Author and article information

                Chinese Journal of Natural Medicines
                20 September 2018
                : 16
                : 9
                : 653-664
                1Jiangsu Key Laboratory of Drug Screening, Jiangsu Center for Pharmacodynamics Research and Evaluation, China Pharmaceutical University, Nanjing 210009, China
                2Faculty of Health and Medical Science, University of Copenhagen, Copenhagen, Denmark
                3Key Laboratory of Drug Quality Control and Pharmacovigilance, China Pharmaceutical University, Ministry of Education, Nanjing 210009, China
                4Jiangsu Key Laboratory of Traditional Chinese Medicine Evaluation and Translational Research, Nanjing 210009, China
                Author notes
                *Corresponding authors: ZHANG Lu-Yong, Tel: 86-25-83271023, Fax: 86-25-83271142, E-mails: lyzhang@ ; JIANG Zhen-Zhou, beaglejiang@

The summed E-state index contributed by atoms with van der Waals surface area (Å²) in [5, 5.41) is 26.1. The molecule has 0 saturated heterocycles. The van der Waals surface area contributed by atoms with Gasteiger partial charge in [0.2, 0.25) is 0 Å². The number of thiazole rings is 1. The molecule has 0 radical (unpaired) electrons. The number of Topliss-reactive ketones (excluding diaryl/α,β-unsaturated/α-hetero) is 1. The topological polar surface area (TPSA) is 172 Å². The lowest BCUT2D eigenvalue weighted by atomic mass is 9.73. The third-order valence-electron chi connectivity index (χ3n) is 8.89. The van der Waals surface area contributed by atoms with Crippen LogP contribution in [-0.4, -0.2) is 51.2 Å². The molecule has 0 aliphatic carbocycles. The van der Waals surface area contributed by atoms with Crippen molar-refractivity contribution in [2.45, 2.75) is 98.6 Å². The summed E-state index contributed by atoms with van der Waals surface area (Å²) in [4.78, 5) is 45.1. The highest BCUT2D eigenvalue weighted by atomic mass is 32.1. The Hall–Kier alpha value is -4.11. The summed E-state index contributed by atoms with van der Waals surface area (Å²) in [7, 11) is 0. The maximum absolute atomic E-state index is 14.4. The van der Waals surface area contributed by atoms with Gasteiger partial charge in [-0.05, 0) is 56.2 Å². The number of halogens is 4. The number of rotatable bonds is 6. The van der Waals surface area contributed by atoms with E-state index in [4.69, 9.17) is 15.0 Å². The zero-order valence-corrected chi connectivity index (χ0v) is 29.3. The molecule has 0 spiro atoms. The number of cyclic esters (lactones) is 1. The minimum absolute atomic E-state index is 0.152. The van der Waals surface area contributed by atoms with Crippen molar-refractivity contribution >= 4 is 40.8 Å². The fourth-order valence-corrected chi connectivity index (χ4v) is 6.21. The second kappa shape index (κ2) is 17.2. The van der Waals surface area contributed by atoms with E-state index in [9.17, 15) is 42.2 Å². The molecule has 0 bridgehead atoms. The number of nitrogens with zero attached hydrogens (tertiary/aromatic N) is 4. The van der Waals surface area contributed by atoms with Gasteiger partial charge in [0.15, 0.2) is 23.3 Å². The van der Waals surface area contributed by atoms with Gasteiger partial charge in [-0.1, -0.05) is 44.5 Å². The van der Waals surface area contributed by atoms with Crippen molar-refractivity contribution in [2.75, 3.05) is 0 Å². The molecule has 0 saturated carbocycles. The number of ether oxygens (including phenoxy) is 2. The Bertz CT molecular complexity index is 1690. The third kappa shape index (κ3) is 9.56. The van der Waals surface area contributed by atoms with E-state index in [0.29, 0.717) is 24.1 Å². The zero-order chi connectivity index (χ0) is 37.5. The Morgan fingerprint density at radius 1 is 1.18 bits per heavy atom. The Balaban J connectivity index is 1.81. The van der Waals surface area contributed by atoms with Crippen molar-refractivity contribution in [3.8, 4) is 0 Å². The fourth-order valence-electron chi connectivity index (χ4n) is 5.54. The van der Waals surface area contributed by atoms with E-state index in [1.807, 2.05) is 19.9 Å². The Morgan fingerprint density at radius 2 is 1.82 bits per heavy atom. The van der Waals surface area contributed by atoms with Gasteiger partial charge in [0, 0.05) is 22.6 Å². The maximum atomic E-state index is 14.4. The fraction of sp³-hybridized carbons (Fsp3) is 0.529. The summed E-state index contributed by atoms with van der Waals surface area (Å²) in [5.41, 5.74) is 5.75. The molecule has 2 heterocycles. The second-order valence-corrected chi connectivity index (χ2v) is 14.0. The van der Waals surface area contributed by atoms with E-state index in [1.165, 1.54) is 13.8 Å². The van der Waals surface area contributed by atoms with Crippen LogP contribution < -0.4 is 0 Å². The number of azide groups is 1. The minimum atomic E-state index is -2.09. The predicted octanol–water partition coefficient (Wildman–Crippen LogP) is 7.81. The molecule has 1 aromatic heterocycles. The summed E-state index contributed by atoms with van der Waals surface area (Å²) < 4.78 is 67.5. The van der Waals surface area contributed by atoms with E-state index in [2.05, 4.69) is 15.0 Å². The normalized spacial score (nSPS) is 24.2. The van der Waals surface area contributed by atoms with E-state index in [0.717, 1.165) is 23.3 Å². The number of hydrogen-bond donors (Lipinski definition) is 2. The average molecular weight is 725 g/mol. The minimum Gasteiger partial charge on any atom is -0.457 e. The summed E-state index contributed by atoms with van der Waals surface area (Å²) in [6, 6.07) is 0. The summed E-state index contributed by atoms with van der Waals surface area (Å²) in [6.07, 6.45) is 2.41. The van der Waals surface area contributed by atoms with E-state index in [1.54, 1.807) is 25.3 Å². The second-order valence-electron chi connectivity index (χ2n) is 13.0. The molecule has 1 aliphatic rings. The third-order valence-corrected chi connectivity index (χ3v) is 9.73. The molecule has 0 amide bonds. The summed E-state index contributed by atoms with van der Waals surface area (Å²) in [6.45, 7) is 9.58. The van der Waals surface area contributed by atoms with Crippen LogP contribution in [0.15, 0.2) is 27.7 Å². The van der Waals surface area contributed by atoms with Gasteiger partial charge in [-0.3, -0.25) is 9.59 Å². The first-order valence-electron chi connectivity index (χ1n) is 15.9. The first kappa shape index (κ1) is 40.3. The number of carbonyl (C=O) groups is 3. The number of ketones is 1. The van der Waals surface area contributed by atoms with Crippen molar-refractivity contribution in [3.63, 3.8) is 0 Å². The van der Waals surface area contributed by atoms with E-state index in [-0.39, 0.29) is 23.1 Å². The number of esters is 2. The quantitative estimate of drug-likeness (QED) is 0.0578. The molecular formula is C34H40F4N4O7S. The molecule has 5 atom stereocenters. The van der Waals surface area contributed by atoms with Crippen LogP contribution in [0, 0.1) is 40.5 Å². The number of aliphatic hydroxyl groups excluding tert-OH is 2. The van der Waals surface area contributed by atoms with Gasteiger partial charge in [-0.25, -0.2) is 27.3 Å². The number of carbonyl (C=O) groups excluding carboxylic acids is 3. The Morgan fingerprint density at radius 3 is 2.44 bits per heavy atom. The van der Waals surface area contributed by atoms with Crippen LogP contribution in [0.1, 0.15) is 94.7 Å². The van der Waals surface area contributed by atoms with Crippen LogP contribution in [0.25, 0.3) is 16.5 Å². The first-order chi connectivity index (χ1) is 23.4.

These authors have no conflict of interest to declare.

                Copyright © 2018 China Pharmaceutical University. Published by Elsevier B.V. All rights reserved.
                Funded by: National Natural Science Foundation of China
                Award ID: 81703626
                Award ID: 81773995
                Award ID: 81773827
                Award ID: 81573514
                Award ID: 81673684
                Award ID: 81673443
                Award ID: 81573690
                Award ID: 81173651
                Award ID: 81320108029
                Funded by: Fundamental Research Funds for the Central Universities
                Award ID: 2632017PY11
                Funded by: Natural Science Foundation of Jiangsu Province
                Award ID: BK20151439
                Funded by: College Students Innovation Project for the R&D of Novel Drugs
                Award ID: J1310032
                The present study was supported by the National Natural Science Foundation of China (Nos. 81703626, 81773995, 81773827, 81573514, 81673684, 81673443, 81573690, 81173651, and 81320108029), the Fundamental Research Funds for the Central Universities (No. 2632017PY11), the Natural Science Foundation of Jiangsu Province (No. BK20151439), and the College Students Innovation Project for the R&D of Novel Drugs (No. J1310032).